Inside or Outside? by Atlhab Architects

Inside or Outside? is an early 20th-century cottage located in Florence, Italy, redesigned in 2022 by Atlhab Architects.

Inside or Outside? by Atlhab Architects - 1
Inside or Outside? by Atlhab Architects - 2
Inside or Outside? by Atlhab Architects - 3
Inside or Outside? by Atlhab Architects - 4
Inside or Outside? by Atlhab Architects - 5
Inside or Outside? by Atlhab Architects - 6
Inside or Outside? by Atlhab Architects - 7
Inside or Outside? by Atlhab Architects - 8
Inside or Outside? by Atlhab Architects - 9
Inside or Outside? by Atlhab Architects - 10
Inside or Outside? by Atlhab Architects - 11


This early 20th-century cottage on the slopes of the Florentine hills presented a very stimulating design challenge. The young principals, Gaia, Andrea and their daughter Anna, relied on our support to completely renovate 2 of the building’s 4 floors, as well as the garden in the private courtyard. The inputs we were given were quite clear: move the main living spaces to the basement floor (directly connected with the outdoor courtyard) and the ground floor, so as to fully experience the garden and its pool. Before the intervention, the basement floor contained the kitchen/dining room, in direct contact with the outdoor area, two bedrooms, a bathroom, and some storage rooms. This conformation was certainly not the best, considering the design possibilities that the building provided. Therefore, we decided to move the kitchen and make the living room (from where the building is accessed) on the side of the building close to the garden, putting them in communication with each other thanks to the creation of an opening in the wall; this operation allowed us to create a new living area in direct contact with the greenery and nature. Outside, a bioclimatic pergola was installed as a filtering element between outside and inside; thanks to this, the living room and kitchen, in the warm periods of the year, expand, thus creating an “outdoor room,” much appreciated and experienced by the clients. In addition, a staircase was built between the area under the pergola and the garden, to encourage even more the relationship between covered and outdoor spaces; previously, in fact, it was necessary to overcome a small wall of difference in height between the two elevations. The rest of the floor was remodeled to rediscover a whole series of spaces that are useful for daily life but could not be exploited in the previous conformation. For example, from the living room there is access to a long, narrow space that accommodates a bookcase/library on a blue design, while the hallway next to the staircase connecting to the ground floor was exploited to insert a dressing room unit, also on a design. The remaining rooms are used as storage rooms and ironing room.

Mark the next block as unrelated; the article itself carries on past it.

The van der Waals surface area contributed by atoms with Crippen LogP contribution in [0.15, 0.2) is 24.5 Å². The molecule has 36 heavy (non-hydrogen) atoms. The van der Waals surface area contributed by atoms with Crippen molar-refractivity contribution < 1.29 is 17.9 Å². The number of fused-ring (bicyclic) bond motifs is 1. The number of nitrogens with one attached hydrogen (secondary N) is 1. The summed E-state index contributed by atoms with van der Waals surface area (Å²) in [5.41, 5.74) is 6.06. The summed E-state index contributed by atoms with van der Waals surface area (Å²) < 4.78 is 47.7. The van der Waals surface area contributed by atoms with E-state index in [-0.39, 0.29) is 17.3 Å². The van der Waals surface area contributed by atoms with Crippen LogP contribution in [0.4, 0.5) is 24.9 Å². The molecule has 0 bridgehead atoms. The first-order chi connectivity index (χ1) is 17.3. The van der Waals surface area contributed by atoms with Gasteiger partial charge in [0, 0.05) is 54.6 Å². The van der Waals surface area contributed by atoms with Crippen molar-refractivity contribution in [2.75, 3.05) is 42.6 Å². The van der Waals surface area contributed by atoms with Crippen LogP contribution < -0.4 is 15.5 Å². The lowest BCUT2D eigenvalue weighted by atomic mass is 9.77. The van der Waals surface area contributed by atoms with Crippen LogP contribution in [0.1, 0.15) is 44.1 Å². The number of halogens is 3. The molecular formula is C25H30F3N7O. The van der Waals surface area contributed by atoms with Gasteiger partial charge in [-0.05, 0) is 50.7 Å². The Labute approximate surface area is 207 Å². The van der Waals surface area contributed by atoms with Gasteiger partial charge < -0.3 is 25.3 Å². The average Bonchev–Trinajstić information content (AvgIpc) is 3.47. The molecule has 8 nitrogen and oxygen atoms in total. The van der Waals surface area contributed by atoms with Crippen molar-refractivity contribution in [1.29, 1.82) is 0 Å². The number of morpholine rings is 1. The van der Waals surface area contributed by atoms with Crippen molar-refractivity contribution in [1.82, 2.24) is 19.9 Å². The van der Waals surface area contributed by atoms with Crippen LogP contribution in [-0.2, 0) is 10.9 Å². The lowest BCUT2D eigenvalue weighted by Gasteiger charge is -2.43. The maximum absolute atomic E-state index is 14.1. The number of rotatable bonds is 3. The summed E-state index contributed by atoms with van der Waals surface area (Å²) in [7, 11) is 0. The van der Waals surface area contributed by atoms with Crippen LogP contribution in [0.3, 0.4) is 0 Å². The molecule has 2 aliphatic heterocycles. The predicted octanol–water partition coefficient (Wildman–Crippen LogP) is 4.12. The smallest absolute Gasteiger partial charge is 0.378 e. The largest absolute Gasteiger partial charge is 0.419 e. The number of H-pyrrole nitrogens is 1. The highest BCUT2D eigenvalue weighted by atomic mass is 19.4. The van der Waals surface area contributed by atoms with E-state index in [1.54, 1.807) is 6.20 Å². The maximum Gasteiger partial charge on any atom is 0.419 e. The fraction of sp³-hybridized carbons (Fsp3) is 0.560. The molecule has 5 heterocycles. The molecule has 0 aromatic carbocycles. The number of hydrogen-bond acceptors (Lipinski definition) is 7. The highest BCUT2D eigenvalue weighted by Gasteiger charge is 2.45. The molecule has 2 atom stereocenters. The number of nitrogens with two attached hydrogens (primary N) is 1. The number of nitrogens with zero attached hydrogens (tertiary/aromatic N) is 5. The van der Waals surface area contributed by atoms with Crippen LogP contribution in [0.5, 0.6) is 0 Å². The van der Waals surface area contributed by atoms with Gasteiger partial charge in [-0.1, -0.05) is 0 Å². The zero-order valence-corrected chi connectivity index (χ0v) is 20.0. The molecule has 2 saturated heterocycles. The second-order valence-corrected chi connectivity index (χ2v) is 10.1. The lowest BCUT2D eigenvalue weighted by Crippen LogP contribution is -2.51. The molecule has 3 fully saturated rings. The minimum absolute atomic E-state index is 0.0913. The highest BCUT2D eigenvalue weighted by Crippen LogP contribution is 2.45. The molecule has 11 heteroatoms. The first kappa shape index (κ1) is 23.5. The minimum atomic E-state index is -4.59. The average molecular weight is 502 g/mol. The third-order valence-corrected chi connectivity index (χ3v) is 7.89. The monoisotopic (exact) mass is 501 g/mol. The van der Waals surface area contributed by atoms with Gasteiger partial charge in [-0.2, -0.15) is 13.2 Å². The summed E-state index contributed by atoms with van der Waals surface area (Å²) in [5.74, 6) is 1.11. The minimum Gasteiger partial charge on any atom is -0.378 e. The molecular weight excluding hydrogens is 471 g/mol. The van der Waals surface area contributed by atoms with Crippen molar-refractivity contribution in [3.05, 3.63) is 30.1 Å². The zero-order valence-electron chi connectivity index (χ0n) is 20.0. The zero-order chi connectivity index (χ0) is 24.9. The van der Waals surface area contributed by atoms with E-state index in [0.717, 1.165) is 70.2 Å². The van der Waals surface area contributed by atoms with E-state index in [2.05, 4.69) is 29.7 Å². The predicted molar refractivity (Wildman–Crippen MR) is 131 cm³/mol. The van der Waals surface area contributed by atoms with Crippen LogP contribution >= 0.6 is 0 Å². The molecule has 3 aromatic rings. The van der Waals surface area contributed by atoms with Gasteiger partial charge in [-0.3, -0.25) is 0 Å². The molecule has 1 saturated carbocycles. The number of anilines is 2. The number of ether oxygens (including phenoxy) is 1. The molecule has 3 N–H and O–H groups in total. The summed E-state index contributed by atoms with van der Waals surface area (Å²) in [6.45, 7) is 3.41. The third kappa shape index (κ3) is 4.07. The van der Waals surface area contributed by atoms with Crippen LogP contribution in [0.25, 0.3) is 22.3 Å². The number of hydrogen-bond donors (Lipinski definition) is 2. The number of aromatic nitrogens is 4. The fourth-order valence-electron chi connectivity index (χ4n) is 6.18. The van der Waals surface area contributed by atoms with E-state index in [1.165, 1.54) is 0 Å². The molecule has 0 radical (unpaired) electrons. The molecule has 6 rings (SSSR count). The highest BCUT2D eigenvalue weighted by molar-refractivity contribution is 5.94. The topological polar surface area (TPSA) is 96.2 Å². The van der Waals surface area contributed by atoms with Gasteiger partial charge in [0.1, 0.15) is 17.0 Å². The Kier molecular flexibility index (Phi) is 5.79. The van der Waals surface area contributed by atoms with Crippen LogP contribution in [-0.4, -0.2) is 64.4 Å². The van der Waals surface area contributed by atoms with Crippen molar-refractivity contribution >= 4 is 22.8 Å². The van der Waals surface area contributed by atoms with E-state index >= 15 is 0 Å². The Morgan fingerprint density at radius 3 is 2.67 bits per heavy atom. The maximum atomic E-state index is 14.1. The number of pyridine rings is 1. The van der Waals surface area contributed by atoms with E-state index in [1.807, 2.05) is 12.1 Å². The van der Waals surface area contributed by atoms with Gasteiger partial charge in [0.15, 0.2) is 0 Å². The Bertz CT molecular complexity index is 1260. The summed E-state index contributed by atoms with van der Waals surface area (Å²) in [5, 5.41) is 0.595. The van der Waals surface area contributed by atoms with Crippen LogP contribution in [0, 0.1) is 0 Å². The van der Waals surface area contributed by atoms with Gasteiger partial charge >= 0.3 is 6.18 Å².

The ground floor, which is accessed via the central internal staircase and also from the entrance overlooking the main street, houses the sleeping area. Once down the staircase, we find ourselves in a hallway previously used only as a passage area, but which now houses a practical workstation cabinet, tailored to the needs of Gaia and her work. The southern part of the building, where there used to be a living room and a second kitchen, is now occupied by the master bedroom, also equipped with a custom-designed TV cabinet, and its bathroom made in place of the kitchen; a spacious walk-in closet is also accessed from the bedroom. Daughter Anna’s bedroom, with its personal bathroom and antechamber, is located on the opposite side of the building, and thus faces the main street. The remaining rooms on the floor are devoted to storage rooms and hallway access to the staircase to the upper floors, which are not the subject of intervention. In this project, special attention was paid to the choice of materials, lighting and furnishings: the custom-made furniture employs high-quality laminates and required a close working relationship with the carpenter’s shop that made it; as did the new lighting fixtures, chosen together with the clients and thanks to the valuable support of the lighting designer.

Photography by Nicolò Panzeri

Visit Atlhab Architects

- by Matt Watts